On Eagle's Wings: The Story of the Parkes Apollo 11 Support

The Parkes Observatory's Support of the Apollo 11 Mission

"...pass on to the Parkes people that their labour was not in vain, they've given us the best TV yet."

- NASA's Network Officer, Ernie Randall, during the Apollo 11 TV transmission

This report is the web version of a refereed paper in the scientific journal "Publications of the Astronomical Society of Australia"
The paper was received on 1 February 2001, and accepted on 1 July 2001. Full reference should be made to it when citing any part of this report. To obtain a hard copy of the article (PASA Volume 18, Number 3) click here to get a PDF version or a PS version.

Report by John Sarkissian
Operations Scientist, Parkes Observatory
October 2000.

First Updated: December 2001. Latest Update: 25 February 2009.

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It was one giant leap for mankind, and it was taken at 12.56 pm Australian Eastern Standard Time (AEST) on Monday 21 July 1969.

Six hundred million people, or one fifth of mankind at the time, watched Neil Armstrong's first steps on the Moon. Three tracking stations were receiving the signals simultaneously. They were CSIRO's Parkes Radio Telescope, the Honeysuckle Creek tracking station outside Canberra, and NASA's Goldstone station in California.

The signals were relayed to Mission Control at Houston. During the first few minutes of the broadcast, NASA alternated between the signals from its two stations at Goldstone and Honeysuckle Creek, searching for the best quality images. When they switched to the Parkes pictures, they were of such superior quality, that NASA remained with the Parkes TV pictures for the remainder of the 21/2-hour telecast.

But it almost didn't happen.

Photo CSIRO: The Parkes Telescope as it appeared in the early 1960's.
In late 1968 NASA had asked for Parkes to be used in the Apollo 11 mission. The giant telescope would be the prime receiving station for the reception of telemetry and TV from the surface of the Moon. Using it also provided extra gain in signal strength from the Moon. This meant that during the tightly scheduled first moonwalk the astronauts would not have to spend time setting up a large antenna to get the necessary signal strength.

The then Director of the Parkes Observatory, John Bolton, insisted on a one-line contract with NASA: "The [CSIRO] Radiophysics Division would agree to support the Apollo 11 mission".

At 6:17 a.m. (AEST) on 21 July, astronauts Neil Armstrong and Edwin (Buzz) Aldrin landed their LM, Eagle, on the Sea of Tranquillity. It was still some seven hours before the Moon would have risen high enough to be seen from Parkes.

The schedule required the astronauts to rest before attempting the moonwalk, by which time the Moon would have been high overhead at Parkes. However, Armstrong departed from the original plan, opting for an immediate moonwalk instead. To the astronomers at Parkes, it looked as though the moonwalk would be all over before the Moon even rose over Parkes. However, it took the astronauts such a long time to don their spacesuits and depressurise the LM cabin that as they left the module the Moon was just rising over Parkes. It seemed as though they would get the signals after all.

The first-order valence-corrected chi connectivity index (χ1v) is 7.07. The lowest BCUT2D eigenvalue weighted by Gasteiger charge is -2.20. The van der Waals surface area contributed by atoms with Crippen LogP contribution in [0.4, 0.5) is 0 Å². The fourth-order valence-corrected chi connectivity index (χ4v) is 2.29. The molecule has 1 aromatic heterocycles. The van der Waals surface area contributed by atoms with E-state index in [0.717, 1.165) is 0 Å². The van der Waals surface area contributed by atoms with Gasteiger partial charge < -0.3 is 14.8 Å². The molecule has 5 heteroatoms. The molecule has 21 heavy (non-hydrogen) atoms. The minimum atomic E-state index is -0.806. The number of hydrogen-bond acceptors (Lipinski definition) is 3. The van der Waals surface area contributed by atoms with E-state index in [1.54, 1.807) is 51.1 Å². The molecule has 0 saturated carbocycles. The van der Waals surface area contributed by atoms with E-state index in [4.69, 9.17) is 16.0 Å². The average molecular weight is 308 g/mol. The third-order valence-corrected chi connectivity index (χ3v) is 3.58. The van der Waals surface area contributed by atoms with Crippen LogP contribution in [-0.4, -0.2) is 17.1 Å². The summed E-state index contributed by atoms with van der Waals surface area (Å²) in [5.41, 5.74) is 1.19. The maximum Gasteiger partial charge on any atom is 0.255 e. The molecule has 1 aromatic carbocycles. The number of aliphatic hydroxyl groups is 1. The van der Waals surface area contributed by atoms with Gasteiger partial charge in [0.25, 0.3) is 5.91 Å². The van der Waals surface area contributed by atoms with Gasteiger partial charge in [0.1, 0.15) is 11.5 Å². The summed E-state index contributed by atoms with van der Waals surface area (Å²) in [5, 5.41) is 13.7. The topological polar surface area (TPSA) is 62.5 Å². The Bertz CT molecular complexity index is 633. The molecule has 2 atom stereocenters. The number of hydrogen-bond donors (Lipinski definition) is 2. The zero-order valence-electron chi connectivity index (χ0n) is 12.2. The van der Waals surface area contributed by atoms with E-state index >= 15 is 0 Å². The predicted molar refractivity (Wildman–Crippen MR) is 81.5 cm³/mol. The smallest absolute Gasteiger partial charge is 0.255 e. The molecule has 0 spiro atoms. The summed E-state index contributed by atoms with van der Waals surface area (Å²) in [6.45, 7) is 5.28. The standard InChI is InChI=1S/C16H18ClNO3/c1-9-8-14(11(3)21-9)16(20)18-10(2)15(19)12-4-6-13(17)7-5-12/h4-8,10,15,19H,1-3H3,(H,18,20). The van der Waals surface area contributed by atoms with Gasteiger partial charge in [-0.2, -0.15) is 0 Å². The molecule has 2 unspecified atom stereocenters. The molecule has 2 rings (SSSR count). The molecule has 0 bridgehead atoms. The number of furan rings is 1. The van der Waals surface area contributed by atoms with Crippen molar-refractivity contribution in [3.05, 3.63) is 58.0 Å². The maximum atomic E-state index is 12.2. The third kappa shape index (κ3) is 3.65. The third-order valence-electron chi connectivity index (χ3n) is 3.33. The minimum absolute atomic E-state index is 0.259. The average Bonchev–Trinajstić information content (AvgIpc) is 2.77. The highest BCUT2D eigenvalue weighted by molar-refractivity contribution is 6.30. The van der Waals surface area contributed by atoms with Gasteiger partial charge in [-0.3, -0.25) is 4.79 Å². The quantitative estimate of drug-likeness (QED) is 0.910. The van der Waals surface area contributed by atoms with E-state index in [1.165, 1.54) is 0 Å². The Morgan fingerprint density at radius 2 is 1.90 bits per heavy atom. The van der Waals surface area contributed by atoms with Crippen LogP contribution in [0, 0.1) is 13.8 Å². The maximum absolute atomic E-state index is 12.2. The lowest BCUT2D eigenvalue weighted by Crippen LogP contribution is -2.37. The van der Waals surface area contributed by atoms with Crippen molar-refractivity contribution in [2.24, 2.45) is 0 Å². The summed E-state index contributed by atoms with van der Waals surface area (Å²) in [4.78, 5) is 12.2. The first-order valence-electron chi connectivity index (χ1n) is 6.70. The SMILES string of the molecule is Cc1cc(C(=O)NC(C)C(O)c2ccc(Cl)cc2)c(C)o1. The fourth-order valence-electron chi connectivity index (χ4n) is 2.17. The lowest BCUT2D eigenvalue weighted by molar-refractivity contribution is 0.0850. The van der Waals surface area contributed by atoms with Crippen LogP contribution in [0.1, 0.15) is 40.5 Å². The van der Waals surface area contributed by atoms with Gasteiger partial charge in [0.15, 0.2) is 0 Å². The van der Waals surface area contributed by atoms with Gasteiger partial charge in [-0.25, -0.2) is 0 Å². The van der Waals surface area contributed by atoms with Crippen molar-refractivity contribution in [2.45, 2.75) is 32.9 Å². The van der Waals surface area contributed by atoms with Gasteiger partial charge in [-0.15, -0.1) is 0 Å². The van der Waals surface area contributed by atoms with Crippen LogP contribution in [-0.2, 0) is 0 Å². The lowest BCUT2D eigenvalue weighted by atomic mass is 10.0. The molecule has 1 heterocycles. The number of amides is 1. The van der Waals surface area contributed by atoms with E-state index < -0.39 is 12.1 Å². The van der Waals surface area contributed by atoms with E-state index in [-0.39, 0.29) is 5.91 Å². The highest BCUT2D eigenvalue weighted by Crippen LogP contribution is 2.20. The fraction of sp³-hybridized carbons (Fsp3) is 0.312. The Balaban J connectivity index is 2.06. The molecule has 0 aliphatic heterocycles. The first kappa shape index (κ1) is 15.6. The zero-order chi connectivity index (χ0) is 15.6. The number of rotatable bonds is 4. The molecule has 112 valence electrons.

But suddenly troubled loomed. While fully tipped over waiting for the Moon to rise, the telescope was struck by a series of severe, 110 km per hour gusts of wind, which made the control room shudder. The telescope was slammed back against its zenith axis gears. This was a dangerous situation, threatening the integrity of the telescope structure. Fortunately, cool heads prevailed, and as the winds abated, Buzz Aldrin activated the TV camera just as the Moon rose into the telescope's field of view, and tracking began.

Using a less sensitive 'off-axis' detector, Parkes was able to receive the TV pictures just as the LM TV camera was switched on. Less than nine minutes later the Moon had risen into the field of view of the Parkes telescope's main detector. Because Parkes was a larger telescope, it captured more signal and so produced better pictures. Houston switched to Parkes and remained with those pictures for the rest of the 21/2-hour broadcast.

Parkes staffer Neil 'Fox' Mason, who was seated at the control desk, drove the telescope without being allowed to once turn around and see the incoming pictures on the TV monitor. It was essential for him to monitor the tracking of the telescope, in case the winds picked up again, threatening the signal reception. The weather remained bad at Parkes, with the telescope operating well outside safety limits for the entire duration of the moonwalk.

The signals were sent to Sydney via specially installed microwave links. From there the TV signal was split. One signal went to the Australian Broadcasting Commission (ABC) studios at Gore Hill for distribution to Australian television networks. The other went to Houston for inclusion in the international telecast. Because the international broadcast signal had to travel halfway around the world from Sydney to Houston via the INTELSAT geostationary communications satellite over the Pacific Ocean, a 300 millisecond delay was introduced to the signal. Australian audiences therefore witnessed the moonwalk, and Armstrong's historic first step, some 0.3 seconds before the rest of the world.

This report endeavours to explain the circumstances of the Parkes Observatory's support of the Apollo 11 mission. The success of the support was a result of the dedication and professionalism of the CSIRO and NASA staff at the observatory, and of the technicians and workers of Australia's communication network, notably from the Post Master General's office (PMG), the Overseas Telecommunications Commission (OTC), the Australian Broadcasting Commission (ABC), and the Australian Department of Supply.


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